Waqf is crucial in the preservation and promotion of the lofty goals of ḍarūriyyāt, for example. The first waqf in Islam is the masjid which has a tremendous role in hifẓ al-dīn. Endowments help meet people’s basic and physical needs such as food, income and home, which becomes hifẓ al-nafs. Waqf is used for education, research comes under the preservation of intellect (hifẓ al-ʿaql) where in addition waqf for the family will help in the preservation of lineage (hifẓ al-nasl). Obviously, maintaining the property and spreading wings of help ensures one form of hifẓ al-māl.

The role of waqf in preserving and promoting the five essentials in maqāṣid can be seen in the table below[v]:


Five essentials in Maqāṣid

  Waqf funds can be used for the purposes mentioned below:


Hifẓ al-dīn (protection of religion)

1.      Establishment of Islamic institutions.

2.      Facilitation of religious practices.

3.      Opportunity for Islamic education.

4.      Funding for students, teachers, imām, mu’addin, etc.

5.      Support for Da’wah activities.


Hifẓ al-Nafs (Protection of life)

6.      necessities for leading a healthy life, such as food, home, healthcare, etc.


Hifẓ al-Nasl (Protection of the family)

7.      Help the wedding of low-income families

8.      Help pregnant women from low-income families.

9.      Support for the expenses of child-delivery and post-delivery needs.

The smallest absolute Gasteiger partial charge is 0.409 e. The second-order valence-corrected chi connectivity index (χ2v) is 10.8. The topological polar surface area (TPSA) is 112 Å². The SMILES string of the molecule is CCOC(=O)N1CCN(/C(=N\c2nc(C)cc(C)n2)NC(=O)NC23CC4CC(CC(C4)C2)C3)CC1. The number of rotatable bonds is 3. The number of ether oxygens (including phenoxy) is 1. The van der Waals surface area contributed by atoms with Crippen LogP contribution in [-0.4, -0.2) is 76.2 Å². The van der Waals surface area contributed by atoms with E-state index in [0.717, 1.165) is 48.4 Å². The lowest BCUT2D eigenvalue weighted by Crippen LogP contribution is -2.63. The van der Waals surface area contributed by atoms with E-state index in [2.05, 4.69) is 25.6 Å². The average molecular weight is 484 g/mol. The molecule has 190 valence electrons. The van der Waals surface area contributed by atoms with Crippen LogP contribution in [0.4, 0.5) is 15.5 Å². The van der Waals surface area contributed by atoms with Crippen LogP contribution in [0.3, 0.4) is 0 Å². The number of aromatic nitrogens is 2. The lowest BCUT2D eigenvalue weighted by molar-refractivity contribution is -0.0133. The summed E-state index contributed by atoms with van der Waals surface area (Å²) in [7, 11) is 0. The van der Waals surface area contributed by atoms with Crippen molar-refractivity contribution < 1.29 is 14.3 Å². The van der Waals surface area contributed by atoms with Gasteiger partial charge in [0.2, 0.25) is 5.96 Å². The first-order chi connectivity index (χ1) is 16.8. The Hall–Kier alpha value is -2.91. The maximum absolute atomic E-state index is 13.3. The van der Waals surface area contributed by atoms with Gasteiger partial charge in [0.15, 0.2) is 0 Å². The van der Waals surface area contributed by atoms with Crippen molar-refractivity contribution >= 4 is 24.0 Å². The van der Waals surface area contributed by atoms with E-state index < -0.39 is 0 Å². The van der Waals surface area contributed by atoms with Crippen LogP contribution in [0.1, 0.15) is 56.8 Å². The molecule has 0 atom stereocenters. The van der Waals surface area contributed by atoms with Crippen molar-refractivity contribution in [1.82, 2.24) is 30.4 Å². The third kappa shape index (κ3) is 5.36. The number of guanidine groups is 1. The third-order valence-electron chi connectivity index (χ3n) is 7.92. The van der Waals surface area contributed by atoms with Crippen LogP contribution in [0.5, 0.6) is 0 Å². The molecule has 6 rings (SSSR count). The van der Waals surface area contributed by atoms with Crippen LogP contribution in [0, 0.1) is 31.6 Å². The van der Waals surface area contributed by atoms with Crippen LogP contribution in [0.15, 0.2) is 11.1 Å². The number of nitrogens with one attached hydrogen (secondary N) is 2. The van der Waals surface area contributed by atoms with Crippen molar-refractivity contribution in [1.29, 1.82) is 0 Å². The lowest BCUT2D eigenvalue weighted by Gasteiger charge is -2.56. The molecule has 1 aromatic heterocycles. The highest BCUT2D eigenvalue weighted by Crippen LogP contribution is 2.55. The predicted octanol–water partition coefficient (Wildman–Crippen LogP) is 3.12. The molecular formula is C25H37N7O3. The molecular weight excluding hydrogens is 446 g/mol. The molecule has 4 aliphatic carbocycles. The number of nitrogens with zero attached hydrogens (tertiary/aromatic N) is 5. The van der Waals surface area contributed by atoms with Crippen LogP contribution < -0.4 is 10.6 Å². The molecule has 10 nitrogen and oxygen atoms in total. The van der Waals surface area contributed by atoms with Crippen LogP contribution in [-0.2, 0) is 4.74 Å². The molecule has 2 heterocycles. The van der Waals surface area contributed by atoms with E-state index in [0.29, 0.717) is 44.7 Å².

Hifẓ al-Aql (Protection of mind)

10.  Financial support for students, libraries, and educational institutions.

11.  Support for research and intellectual activities,

12.  Rehabilitation and care for addiction


Hifẓ al-Maal (Protection of properties)

13.  Plantation, agriculture and gardening.

14.  Investments.

15.  Use the money to help the needy create jobs and livelihood.

16.  Development, social security.

17.  Financial stability, wealth distribution, economic justice, altruism (īthār).

Table one: Role of Waqf in the preservation and promotion of five essentials of Maqāṣid.


(This article is part of a research work which was originally published on AWQAF Journal, (44). pp. 14-52. ISSN 1609-4662, published from Kuwait).



[i] Ibn ʿĀshūr, Muḥammad al-Ṭāhir, Maqāṣid al-Sharīʿah al-Islāmiyyah(Tunisia: Dār Saḥnūn, 2014), p. 488-492.

[ii] Shāh Walīullāh al-Dehlawī, Ḥujjat Allāh al-Bālighah (Beirut: Dār Iḥyā’ al-ʿUlūm. 1992), vol 2, p 310.

[iii] Al-ʿIzz Ibn ʿabd al-Salām, Qawāʿid al-Aḥkām fī Maṣāliḥ al-Anām, (Beirut: Dār al-Jīl. 1980), p, 18.

[iv] Ibid, 19.

[v] This table is retrieved from Muhsin, Sayyed Mohamed (2022) Road towards a Maqāṣidic Governance of waqf in Kerala: a preliminary analysis. AWQAF, 22 (42). pp. 38-39.

About the author

Sayyed Mohamed Muhsin, PhD is Assistant Professor of Islamic jurisprudence at the International Islamic University Malaysia (IIUM), Kuala Lumpur. He also serves as Editor-in-Chief of Islamonweb-English (



The views expressed in this article are the author’s own and do not necessarily mirror Islamonweb’s editorial stance.